This romantic fantasia of evil helped invent a whole vocabulary of thriller storytelling; Hitchcock put it to use for the rest of his life in tales of superficially respectable men who were predatory killers. The lunatic in his cell in Nosferatu, fanatically noticing insects, eventually morphed into Anthony Perkins in Psycho.
Murnau shifted the geographical centre of gravity east in his unauthorised adaptation of Bram Stoker’s Dracula: now it is Germany, not England, where the sinister Count Orlok, that strange fanged sprite played by Max Schreck, aspires to live. Having been quarantined for so long in the trackless Transylvanian forests, he has now made a satanic decision to spread his malaise into the rational, scientific, bourgeois Europe of the 19th century.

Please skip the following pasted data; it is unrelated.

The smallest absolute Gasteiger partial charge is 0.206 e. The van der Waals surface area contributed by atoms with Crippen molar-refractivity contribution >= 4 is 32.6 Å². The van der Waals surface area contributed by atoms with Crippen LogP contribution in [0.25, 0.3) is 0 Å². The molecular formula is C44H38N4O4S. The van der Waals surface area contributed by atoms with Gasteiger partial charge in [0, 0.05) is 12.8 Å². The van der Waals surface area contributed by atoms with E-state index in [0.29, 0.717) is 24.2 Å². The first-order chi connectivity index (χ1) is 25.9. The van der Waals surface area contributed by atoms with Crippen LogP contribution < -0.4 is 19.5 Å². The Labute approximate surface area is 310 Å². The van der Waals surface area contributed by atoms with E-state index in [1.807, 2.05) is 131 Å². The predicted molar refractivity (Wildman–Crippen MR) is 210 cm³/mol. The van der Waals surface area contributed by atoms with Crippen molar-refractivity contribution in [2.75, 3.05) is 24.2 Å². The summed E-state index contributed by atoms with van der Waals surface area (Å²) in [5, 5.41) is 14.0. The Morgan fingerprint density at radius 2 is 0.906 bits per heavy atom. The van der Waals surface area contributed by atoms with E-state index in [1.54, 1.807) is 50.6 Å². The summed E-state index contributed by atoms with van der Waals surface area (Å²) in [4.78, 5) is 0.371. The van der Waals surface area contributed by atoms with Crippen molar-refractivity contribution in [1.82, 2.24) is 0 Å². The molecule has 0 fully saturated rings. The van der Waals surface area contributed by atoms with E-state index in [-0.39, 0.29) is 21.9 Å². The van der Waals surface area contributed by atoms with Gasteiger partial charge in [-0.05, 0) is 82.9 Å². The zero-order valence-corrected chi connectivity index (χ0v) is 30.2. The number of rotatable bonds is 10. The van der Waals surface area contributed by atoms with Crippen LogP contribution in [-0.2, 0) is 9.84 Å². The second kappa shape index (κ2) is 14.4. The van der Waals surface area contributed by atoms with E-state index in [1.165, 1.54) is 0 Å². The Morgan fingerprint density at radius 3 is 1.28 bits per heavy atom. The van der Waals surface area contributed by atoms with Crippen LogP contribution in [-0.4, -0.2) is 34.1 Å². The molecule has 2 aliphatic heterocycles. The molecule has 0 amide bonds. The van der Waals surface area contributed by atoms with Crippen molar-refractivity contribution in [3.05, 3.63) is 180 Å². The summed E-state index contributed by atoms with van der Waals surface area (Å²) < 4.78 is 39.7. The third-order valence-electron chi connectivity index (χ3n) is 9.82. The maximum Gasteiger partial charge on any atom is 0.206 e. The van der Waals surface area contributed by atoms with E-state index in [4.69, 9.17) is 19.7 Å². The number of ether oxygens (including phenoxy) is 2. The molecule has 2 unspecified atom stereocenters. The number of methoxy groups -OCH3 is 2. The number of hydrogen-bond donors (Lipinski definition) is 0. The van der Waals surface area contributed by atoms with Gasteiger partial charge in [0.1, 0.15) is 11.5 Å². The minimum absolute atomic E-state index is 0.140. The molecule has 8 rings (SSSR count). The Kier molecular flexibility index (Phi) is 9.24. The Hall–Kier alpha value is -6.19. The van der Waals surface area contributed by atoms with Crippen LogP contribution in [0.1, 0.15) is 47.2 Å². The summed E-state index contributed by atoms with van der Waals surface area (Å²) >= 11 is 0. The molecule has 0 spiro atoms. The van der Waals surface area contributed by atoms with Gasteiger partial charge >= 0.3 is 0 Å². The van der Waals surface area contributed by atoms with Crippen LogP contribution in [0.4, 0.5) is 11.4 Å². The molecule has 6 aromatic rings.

Peter Bradshaw, The Guardian
The atmospheric film, with its wide array of iconic scenes, will be conjured into existence with a fantastic soundtrack, when bassist-composer Lauri Porra from the band Stratovarius along with awarded accordion artist Veli Kujala fearlessly delve into the chilling story, with spellbinding melodies that will get under the audience’s skin.
Otto Kylmälä (translated by Inari Ylinen)